The sharemarket has bounced higher, recovering all this week's losses as positive economic data from the US and an easing of China's credit crunch lured investors back into the fray.
The benchmark S&P/ASX 200 Index jumped 75.7 points (1.6 per cent) to 4731.7. The broader All Ordinaries rose 74.3 points (1.6 per cent) to 4707.8.
Overnight in the US, better than expected manufacturing data and stronger consumer confidence helped boost market sentiment on hopes the world's largest economy was recovering. As a result, the S&P500 finished 1 per cent higher, and the Dow Jones lifted 0.7 per cent.
This was counter to the recent trend that has seen markets fall on positive US economic data, under the guise that the Federal Reserve will stop its $US85 billion monthly bond-buying program, which has pumped up markets.
Investors seem to have come to terms with the fact that the Fed will soon begin to end quantitative easing in the belief the US economy can stand up on its own.
"In the short term, volatility is likely to remain high and risk assets could stay under pressure," said HSBC regional head of wealth management, Asia Pacific, Vineet Vohra.
"It is important for investors to remain focused on the fundamentals and, if need be, look through the short-term volatility."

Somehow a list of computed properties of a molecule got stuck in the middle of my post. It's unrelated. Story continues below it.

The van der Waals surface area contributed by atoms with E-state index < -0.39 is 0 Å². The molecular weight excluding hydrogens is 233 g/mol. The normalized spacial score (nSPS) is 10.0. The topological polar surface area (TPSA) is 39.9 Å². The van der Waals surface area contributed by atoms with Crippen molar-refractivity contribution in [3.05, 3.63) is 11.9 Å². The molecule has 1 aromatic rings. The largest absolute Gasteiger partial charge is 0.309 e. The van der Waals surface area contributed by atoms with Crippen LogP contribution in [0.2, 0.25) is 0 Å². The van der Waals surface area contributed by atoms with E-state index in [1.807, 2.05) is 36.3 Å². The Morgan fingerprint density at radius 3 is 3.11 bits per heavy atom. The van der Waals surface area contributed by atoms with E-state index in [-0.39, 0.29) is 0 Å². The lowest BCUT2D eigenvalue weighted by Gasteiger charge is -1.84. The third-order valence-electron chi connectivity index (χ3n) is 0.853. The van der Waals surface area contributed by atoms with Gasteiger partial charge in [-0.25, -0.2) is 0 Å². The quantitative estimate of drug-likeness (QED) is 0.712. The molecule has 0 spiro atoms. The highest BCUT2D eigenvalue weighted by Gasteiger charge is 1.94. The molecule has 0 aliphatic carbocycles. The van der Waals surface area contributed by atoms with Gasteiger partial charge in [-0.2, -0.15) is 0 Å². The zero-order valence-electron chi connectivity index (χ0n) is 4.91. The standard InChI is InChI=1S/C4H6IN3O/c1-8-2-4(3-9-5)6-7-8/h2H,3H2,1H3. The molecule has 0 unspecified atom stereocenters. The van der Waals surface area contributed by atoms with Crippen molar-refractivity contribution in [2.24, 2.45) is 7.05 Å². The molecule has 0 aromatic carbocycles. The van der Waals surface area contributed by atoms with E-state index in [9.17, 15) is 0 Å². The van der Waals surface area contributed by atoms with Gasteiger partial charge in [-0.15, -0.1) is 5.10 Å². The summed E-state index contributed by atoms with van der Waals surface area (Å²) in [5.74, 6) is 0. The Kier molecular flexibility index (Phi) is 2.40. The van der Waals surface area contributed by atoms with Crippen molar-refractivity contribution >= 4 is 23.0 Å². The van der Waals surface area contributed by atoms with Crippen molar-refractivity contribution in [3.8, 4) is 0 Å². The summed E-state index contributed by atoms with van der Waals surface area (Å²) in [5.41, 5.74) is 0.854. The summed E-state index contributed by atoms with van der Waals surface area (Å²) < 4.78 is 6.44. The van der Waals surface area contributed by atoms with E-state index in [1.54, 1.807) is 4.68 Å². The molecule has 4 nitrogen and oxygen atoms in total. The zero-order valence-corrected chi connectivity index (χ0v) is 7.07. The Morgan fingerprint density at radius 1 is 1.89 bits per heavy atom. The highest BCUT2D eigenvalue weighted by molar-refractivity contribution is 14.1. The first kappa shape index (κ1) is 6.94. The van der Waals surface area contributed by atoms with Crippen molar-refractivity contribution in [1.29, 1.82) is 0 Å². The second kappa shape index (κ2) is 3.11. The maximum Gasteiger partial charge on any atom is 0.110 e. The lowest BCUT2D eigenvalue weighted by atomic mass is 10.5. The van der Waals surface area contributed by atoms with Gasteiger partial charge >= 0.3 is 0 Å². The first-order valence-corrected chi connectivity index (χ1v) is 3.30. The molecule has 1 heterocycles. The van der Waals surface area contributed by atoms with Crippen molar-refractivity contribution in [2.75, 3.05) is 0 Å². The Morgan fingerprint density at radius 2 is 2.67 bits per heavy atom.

Also helping to lift the local market, the People's Bank of China said late on Tuesday it would act as a last-resort lender for banks caught in a credit squeeze.
Credit Suisse analyst Damien Boey said investors were taking this as a sign China's central bank would inject stimulus into the economy.
Of the miners, Rio enjoyed the biggest lift, up 3.3 per cent to $51.90. BHP gained 2.6 per cent to $31.62 and iron ore miner Fortescue rose 2.4 per cent to $3.03.
All the big banks finished strongly, rising between 1.7 per cent and 1.9 per cent. Westpac was the biggest winner, closing at $28.24.
Goldminers were the only sector to finish lower, as the spot price continued its march south, falling a further 2.1 per cent to $US1250.51, its lowest since September 2010. It has plunged 25.4 per cent this year.
The dollar was trading higher. Late on Wednesday, it was trading at US92.80¢, up from US92.55¢ on Tuesday.